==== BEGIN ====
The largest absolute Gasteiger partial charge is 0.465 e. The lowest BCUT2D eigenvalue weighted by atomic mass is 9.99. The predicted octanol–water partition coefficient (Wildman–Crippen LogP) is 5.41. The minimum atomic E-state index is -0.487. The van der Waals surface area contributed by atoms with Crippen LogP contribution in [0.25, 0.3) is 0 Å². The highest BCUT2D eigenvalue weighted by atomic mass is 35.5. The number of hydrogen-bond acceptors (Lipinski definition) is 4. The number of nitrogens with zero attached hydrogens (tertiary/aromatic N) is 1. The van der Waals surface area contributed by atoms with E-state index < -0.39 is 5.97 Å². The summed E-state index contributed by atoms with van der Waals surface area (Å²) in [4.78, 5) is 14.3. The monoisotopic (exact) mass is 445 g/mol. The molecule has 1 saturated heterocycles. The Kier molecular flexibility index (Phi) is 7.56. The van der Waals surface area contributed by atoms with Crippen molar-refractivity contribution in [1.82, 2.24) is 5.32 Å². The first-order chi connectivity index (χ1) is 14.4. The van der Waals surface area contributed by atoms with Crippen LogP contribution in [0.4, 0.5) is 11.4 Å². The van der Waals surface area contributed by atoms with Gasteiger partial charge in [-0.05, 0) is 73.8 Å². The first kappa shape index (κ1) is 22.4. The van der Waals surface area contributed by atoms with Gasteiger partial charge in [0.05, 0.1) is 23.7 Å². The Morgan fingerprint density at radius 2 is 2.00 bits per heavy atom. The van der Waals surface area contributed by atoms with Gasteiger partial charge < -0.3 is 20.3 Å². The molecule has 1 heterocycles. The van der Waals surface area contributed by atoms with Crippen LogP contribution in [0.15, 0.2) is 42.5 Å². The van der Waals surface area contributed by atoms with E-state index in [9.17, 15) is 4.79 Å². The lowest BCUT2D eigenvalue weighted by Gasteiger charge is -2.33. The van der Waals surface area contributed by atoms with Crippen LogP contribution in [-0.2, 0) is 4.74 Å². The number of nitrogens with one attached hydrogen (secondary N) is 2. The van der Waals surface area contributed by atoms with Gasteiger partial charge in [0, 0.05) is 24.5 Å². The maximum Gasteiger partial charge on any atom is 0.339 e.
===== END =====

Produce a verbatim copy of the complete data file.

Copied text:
The largest absolute Gasteiger partial charge is 0.465 e. The lowest BCUT2D eigenvalue weighted by atomic mass is 9.99. The predicted octanol–water partition coefficient (Wildman–Crippen LogP) is 5.41. The minimum atomic E-state index is -0.487. The van der Waals surface area contributed by atoms with Crippen LogP contribution in [0.25, 0.3) is 0 Å². The highest BCUT2D eigenvalue weighted by atomic mass is 35.5. The number of hydrogen-bond acceptors (Lipinski definition) is 4. The number of nitrogens with zero attached hydrogens (tertiary/aromatic N) is 1. The van der Waals surface area contributed by atoms with E-state index < -0.39 is 5.97 Å². The summed E-state index contributed by atoms with van der Waals surface area (Å²) in [4.78, 5) is 14.3. The monoisotopic (exact) mass is 445 g/mol. The molecule has 1 saturated heterocycles. The Kier molecular flexibility index (Phi) is 7.56. The van der Waals surface area contributed by atoms with Crippen molar-refractivity contribution in [1.82, 2.24) is 5.32 Å². The first-order chi connectivity index (χ1) is 14.4. The van der Waals surface area contributed by atoms with Crippen LogP contribution in [0.4, 0.5) is 11.4 Å². The van der Waals surface area contributed by atoms with Gasteiger partial charge in [-0.05, 0) is 73.8 Å². The first kappa shape index (κ1) is 22.4. The van der Waals surface area contributed by atoms with Gasteiger partial charge in [0.05, 0.1) is 23.7 Å². The Morgan fingerprint density at radius 2 is 2.00 bits per heavy atom. The van der Waals surface area contributed by atoms with Gasteiger partial charge < -0.3 is 20.3 Å². The molecule has 1 heterocycles. The van der Waals surface area contributed by atoms with Crippen LogP contribution in [0.15, 0.2) is 42.5 Å². The van der Waals surface area contributed by atoms with E-state index in [9.17, 15) is 4.79 Å². The lowest BCUT2D eigenvalue weighted by Gasteiger charge is -2.33. The van der Waals surface area contributed by atoms with Crippen LogP contribution in [-0.2, 0) is 4.74 Å². The number of nitrogens with one attached hydrogen (secondary N) is 2. The van der Waals surface area contributed by atoms with Gasteiger partial charge in [0, 0.05) is 24.5 Å². The maximum Gasteiger partial charge on any atom is 0.339 e.